Overview of the Cultural Heritage of Cyprus
The History and Culture of Cyprus is among the oldest in the world. The first signs of civilization traced in archaeological excavations and research date back 9,000 years to the 7th millennium BC. This rich cultural landscape involves hundreds of archaeological sites scattered throughout the island, representing various historical periods in the island’s evolution.
The discovery of copper in Cyprus in the 3rd millennium BC brought wealth to the island and attracted trade from its trading neighbors. Yet, although geographically placed at the crossroads of three continents – Europe, Asia and Africa – and a meeting point of great world civilizations, Cyprus has developed and for centuries maintained, its own civilization. It remained a center of Greek culture with Hellenistic, Roman, Byzantine, French, Venetian, Ottoman and British influences.
The Cyprus Department of Antiquities is tasked with the operation, maintenance, protection and preservation of the rich archaeological heritage of the island. Its activities comprise such areas as excavation and conservation of artifacts, the preservation of ancient monuments, the protection of ethnological and ecclesiastical art, the restoration of buildings of traditional architecture etc. The final goal of all these activities is the presentation of the island’s unique cultural property to its people and visitors for the benefit of pleasure, knowledge and artistic inspiration.
Relevant to the excavations and complementary to them is the task of maintenance and protection of ancient monuments and antiquities in general. This includes reconstruction and/or maintenance of ancient theatres, sanctuaries, castles, churches and other monuments of every nature as well as movable antiquities, metallurgy, handicraft, icons, items of religious and popular art dating back to Neolithic Times and up to 1940 A.D. Maintenance of Mosaics and frescoes is also included.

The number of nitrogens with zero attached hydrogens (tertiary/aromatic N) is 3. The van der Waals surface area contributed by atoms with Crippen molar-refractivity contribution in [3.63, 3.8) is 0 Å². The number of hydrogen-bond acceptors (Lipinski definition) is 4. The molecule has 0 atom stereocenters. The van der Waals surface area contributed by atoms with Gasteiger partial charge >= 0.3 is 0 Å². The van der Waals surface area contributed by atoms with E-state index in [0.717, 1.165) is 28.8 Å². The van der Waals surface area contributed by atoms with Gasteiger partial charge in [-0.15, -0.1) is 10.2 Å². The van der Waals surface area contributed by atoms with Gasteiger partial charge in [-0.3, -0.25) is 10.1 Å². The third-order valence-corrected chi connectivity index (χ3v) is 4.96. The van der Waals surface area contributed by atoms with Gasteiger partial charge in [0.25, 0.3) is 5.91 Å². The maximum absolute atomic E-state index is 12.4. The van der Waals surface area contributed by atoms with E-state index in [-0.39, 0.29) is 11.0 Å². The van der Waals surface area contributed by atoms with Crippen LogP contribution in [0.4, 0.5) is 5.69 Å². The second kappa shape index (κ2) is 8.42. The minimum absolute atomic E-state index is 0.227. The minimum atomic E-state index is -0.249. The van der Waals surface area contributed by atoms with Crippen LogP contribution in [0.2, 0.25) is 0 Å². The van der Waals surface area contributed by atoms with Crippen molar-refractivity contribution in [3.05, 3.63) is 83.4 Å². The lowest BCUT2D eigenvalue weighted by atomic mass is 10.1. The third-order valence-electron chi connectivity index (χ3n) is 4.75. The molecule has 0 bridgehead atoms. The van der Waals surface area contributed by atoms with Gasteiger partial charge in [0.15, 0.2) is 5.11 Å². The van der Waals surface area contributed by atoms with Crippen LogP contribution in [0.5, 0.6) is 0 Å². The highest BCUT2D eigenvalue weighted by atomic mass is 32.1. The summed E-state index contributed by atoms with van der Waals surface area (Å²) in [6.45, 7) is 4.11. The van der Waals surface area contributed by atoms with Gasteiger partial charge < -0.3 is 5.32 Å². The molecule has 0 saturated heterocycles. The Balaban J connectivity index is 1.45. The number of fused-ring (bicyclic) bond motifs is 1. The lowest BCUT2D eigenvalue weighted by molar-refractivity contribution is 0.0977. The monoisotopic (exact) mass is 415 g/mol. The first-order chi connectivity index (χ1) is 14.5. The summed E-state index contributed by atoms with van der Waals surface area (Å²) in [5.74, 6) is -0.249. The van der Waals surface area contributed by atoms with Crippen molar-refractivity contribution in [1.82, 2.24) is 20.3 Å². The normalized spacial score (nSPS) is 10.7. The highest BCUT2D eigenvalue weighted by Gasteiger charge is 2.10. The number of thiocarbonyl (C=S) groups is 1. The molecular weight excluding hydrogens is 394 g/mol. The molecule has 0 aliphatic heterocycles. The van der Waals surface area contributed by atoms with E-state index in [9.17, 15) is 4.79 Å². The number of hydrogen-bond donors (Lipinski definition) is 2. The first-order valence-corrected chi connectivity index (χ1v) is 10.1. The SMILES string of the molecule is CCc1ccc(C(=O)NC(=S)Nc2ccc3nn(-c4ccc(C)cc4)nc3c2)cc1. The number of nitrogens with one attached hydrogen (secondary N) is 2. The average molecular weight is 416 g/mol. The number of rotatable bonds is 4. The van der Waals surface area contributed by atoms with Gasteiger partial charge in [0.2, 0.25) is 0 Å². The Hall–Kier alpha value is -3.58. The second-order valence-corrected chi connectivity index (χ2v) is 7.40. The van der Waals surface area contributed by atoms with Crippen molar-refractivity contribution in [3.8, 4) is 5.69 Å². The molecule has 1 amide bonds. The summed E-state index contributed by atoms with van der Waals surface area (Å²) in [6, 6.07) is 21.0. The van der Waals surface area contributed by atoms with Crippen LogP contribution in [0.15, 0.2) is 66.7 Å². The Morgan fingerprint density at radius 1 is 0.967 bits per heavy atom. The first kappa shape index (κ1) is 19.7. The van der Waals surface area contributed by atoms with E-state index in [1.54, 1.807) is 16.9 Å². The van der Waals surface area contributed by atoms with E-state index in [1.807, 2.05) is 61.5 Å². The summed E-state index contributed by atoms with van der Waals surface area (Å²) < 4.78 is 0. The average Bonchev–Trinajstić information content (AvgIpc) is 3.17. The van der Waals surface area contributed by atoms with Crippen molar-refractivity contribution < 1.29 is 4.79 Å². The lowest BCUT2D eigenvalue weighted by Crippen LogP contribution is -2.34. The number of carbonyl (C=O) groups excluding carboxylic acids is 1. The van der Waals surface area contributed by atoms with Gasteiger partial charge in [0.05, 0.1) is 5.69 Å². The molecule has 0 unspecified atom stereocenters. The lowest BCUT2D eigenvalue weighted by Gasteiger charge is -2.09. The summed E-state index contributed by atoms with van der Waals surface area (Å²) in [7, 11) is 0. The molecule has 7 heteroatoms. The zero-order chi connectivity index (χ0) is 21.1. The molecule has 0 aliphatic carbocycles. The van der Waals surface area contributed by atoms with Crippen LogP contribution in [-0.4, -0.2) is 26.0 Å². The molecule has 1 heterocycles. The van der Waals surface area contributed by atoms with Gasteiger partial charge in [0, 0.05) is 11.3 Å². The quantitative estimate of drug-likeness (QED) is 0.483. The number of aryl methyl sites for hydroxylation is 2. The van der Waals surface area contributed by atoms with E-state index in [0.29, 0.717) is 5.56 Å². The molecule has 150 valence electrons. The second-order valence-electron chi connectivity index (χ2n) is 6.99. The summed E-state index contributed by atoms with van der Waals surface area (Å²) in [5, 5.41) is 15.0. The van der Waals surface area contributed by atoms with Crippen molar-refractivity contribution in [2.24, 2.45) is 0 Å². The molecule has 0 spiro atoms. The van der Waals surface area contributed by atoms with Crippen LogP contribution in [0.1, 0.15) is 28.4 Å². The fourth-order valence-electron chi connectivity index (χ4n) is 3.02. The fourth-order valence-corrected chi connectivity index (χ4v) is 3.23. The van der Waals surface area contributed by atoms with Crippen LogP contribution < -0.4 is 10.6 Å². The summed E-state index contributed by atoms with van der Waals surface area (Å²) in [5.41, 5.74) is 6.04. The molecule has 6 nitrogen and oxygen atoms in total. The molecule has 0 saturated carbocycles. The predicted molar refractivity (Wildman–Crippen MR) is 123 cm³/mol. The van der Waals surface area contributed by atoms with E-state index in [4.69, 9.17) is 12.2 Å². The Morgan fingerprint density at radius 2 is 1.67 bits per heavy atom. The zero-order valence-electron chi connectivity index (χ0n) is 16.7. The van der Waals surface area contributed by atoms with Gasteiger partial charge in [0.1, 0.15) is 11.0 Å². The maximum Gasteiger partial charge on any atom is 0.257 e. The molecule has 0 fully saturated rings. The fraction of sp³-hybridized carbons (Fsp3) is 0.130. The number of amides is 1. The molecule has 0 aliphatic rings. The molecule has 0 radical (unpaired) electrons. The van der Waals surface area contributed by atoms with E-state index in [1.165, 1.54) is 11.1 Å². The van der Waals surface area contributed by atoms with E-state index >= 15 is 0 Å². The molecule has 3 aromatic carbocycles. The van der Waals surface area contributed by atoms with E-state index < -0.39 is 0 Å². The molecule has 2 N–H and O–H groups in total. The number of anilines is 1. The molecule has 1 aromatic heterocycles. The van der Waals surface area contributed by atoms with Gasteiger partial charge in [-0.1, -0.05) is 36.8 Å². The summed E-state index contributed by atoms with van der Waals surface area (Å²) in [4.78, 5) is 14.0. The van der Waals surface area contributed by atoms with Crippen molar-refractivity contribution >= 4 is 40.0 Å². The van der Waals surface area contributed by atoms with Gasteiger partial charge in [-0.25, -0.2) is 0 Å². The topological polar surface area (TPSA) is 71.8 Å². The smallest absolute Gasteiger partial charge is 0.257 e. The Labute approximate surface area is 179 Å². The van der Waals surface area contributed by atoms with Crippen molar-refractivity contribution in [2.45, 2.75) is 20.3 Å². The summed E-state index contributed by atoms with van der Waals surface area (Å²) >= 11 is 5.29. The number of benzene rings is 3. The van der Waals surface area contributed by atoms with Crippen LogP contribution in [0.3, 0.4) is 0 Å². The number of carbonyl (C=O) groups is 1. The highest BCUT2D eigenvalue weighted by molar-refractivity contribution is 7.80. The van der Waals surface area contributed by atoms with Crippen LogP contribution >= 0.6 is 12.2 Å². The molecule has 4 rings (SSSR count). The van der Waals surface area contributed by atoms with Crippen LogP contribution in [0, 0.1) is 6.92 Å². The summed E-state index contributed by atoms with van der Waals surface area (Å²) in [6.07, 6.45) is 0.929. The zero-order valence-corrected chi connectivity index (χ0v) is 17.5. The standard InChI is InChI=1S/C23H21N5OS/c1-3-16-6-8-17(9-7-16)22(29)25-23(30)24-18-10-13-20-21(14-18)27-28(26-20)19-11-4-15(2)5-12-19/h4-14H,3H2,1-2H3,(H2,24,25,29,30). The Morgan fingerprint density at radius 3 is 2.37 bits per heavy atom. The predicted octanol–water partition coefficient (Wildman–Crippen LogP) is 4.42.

The Cyprus Museum in Nicosia houses the richest and most representative collection of Cypriote antiquities in Cyprus. In its exhibition rooms one may see some of the most important pieces of Cypriote art and get a comprehensive picture of the Cypriote culture from the Neolithic period to the Roman times.
There are also district archaeological museums in all towns, two site museums, in Episkopi (Limassol) for the antiquities of Kourion and at Kouklia (Paphos) for the antiquities of Paleapaphos, Folk Art Museums at Yeroskipou, Lefkara and Phikardhou and an Ethnological Museum in the Nicosia House of Hadjigeorgakis Kornesios.
Most of the ancient monuments and archaeological sites on the island are open to the public and visitors may, with the aid of inexpensive guide books, tour the sites.
On the other hand ancient theatres have been fully reconstructed and host several theatrical, dance, musical and other performances. At the same time mobile Cyprus antiquities in the form of representative collections are sent abroad for exhibition. Such touring exhibitions are organized in many parts of the world.
Cypriote antiquities are also objects of scientific study during international congresses and seminars on archaeology.
An achievement of the Department of Antiquities is the inclusion in 1980, of both Paleapaphos (Kouklia) and Nea Paphos (Kato Paphos) in the World Cultural Heritage List of Unesco.
In 1986 nine Byzantine Churches situated in the Troodos range, those of Agios Nicolaos tis Stegis in Kakopetria village, Agios Ioannis Lambadistis in Kalopanayiotis village, Panayia tou Moutoulla in Moutoullas village, Archangelos in Pedoulas village, Panayia tis Poditou in Galata village, Stavros tou Agiasmati in Platanistasa village and Asinou near Nikitari village were also included in the World Cultural Heritage List of Unesco.